Science isn’t a partisan issue. It affects each of us every day regardless of ideology. It will affect our future. It is time for the discussion of who would be the better candidate to move science from the sidelines to the headlines.

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WHETHER you hail from the state of Washington, Kansas or anywhere else in the United States, you should care deeply about the presidential candidates’ positions on federal funding for scientific research.

From controlling the impact of the Zika virus to controlling the cost of Medicare; from protecting America from terrorist attacks to protecting Americans’ private data; and from creating new jobs to creating the next “big thing:” scientific research — and the discovery and innovation it fuels — is at the root of our ability to successfully address these issues.

A group of prominent business leaders recently took out national newspaper ads proclaiming that “federal funding of basic scientific research is an investment in our prosperity, security and well-being.” They are right. More than half of U.S. economic growth since World War II can be traced to science-driven technological innovation fueled by federally funded research conducted at universities and national laboratories across the country.

But for our next president, the threats and opportunities are even greater.

Because the Science Coalition is a 501(c)(3) nonpartisan organization, we do not advocate for one candidate over another. However, this election season we are instead working to make the case that science matters — especially when casting your vote for president.

Continued strong investments in research are the only way we will find a treatment for Alzheimer’s, which is responsible for one in every five Medicare dollars spent today, or to develop the innovations necessary to rapidly respond to infectious disease outbreaks. Social-science research and advanced technologies dramatically improve our understanding of threats and protect our citizens from those who want to do us harm.

Our climate is changing and science is key to unlocking solutions. Today, researchers are using genomic medicine and powerful computational and analytical tools to pursue groundbreaking new approaches for treating our most vexing diseases. “Big data” and the “internet of things” are similarly opening doors to innovations previously unimaginable.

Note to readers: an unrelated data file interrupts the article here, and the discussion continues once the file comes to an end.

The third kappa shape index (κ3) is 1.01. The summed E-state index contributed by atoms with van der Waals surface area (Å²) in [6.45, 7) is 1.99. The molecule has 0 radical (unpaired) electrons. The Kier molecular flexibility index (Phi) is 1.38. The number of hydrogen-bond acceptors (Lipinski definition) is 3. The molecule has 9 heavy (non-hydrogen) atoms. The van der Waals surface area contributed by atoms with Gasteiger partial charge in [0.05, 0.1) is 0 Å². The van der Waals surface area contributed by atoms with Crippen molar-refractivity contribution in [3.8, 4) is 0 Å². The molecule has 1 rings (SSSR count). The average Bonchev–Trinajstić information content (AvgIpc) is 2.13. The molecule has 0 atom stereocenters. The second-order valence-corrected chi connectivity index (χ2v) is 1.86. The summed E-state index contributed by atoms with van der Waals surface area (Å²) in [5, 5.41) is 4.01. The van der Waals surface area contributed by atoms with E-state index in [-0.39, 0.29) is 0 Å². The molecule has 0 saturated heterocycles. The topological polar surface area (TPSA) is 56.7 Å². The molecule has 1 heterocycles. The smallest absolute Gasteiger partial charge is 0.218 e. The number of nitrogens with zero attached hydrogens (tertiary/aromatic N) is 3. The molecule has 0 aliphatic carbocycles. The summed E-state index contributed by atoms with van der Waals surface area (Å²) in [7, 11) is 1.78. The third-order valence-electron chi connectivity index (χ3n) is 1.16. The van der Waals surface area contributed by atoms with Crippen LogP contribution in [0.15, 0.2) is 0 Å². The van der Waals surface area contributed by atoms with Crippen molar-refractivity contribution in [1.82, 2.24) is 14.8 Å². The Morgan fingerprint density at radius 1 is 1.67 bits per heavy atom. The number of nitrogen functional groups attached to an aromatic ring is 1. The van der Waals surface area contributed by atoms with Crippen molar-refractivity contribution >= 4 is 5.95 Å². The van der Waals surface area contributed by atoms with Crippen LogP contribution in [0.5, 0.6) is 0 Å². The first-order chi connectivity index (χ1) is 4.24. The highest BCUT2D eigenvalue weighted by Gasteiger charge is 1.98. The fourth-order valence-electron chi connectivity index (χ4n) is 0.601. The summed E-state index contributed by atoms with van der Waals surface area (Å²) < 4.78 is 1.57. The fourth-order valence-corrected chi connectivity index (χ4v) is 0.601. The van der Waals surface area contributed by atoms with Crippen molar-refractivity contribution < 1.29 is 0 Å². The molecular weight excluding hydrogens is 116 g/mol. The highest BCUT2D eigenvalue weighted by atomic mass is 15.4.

This work is happening at research institutions across the country — and right next door.

Washington State University is dedicated to untangling complex problems to enrich the quality of life in Washington and around the globe. WSU is part of a consortium of public research institutions, hospitals and nonprofits working to preserve the use of antibiotics and protect us from infectious diseases. WSU works in tandem with other research universities to address stormwater, the No. 1 source of pollution in Puget Sound. And we are working with local companies and researchers to develop new biojet fuels from forest residuals that will make our air cleaner, fuel sources more sustainable and create new jobs and career opportunities.

At the University of Kansas, a key part of the university’s mission is to make discoveries that change the world. The KU Cancer Center has received National Cancer Institute designation and offers cutting-edge treatments to patients, allowing them to stay close to home. KU researchers are developing new drugs for a range of human diseases, tracking the melting of ice sheets in Greenland and Antarctica and projecting water levels in the Ogallala Aquifer so Kansas farmers can make informed decisions about their water usage. These efforts and many more across KU have a profound economic effect on the state and contribute to new discoveries and innovations that benefit society as a whole.

The Science Coalition, a group of 60 research universities, recently asked people around the country why science should matter to the presidential candidates. The answers reflect what people care about: protecting their families, having access to good jobs, leaving the world a better place for their children, curing disease, alleviating poverty.

Yet, the answers also reflect that Americans intuitively get the connection between scientific research and a better life. Polling of U.S. voters by Research!America confirms people believe scientific research plays an important role in their lives and that the next president should assign a high priority to research and innovation.

Science isn’t a partisan issue. It affects each of us every day regardless of ideology. It will affect our future. It is time for the discussion of who would be the better candidate to move science from the sidelines to the headlines.